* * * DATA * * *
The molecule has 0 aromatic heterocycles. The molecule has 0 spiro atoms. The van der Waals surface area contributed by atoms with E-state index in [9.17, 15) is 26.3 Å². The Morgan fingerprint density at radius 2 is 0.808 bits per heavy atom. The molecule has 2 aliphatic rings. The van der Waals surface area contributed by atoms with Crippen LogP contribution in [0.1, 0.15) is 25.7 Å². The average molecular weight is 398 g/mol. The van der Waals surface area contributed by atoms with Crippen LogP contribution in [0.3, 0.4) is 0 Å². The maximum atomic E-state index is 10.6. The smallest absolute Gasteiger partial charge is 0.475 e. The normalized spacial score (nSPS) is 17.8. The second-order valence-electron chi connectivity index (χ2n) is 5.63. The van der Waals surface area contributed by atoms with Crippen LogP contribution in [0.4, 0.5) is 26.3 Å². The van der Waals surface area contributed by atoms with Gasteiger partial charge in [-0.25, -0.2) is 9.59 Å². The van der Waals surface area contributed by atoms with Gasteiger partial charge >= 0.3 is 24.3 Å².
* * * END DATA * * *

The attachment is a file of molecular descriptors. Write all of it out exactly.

The molecule has 0 aromatic heterocycles. The molecule has 0 spiro atoms. The van der Waals surface area contributed by atoms with E-state index in [9.17, 15) is 26.3 Å². The Morgan fingerprint density at radius 2 is 0.808 bits per heavy atom. The molecule has 2 aliphatic rings. The van der Waals surface area contributed by atoms with Crippen LogP contribution in [0.1, 0.15) is 25.7 Å². The average molecular weight is 398 g/mol. The van der Waals surface area contributed by atoms with Crippen LogP contribution in [0.3, 0.4) is 0 Å². The maximum atomic E-state index is 10.6. The smallest absolute Gasteiger partial charge is 0.475 e. The normalized spacial score (nSPS) is 17.8. The second-order valence-electron chi connectivity index (χ2n) is 5.63. The van der Waals surface area contributed by atoms with Crippen LogP contribution in [0.4, 0.5) is 26.3 Å². The van der Waals surface area contributed by atoms with Gasteiger partial charge in [-0.25, -0.2) is 9.59 Å². The van der Waals surface area contributed by atoms with Gasteiger partial charge >= 0.3 is 24.3 Å².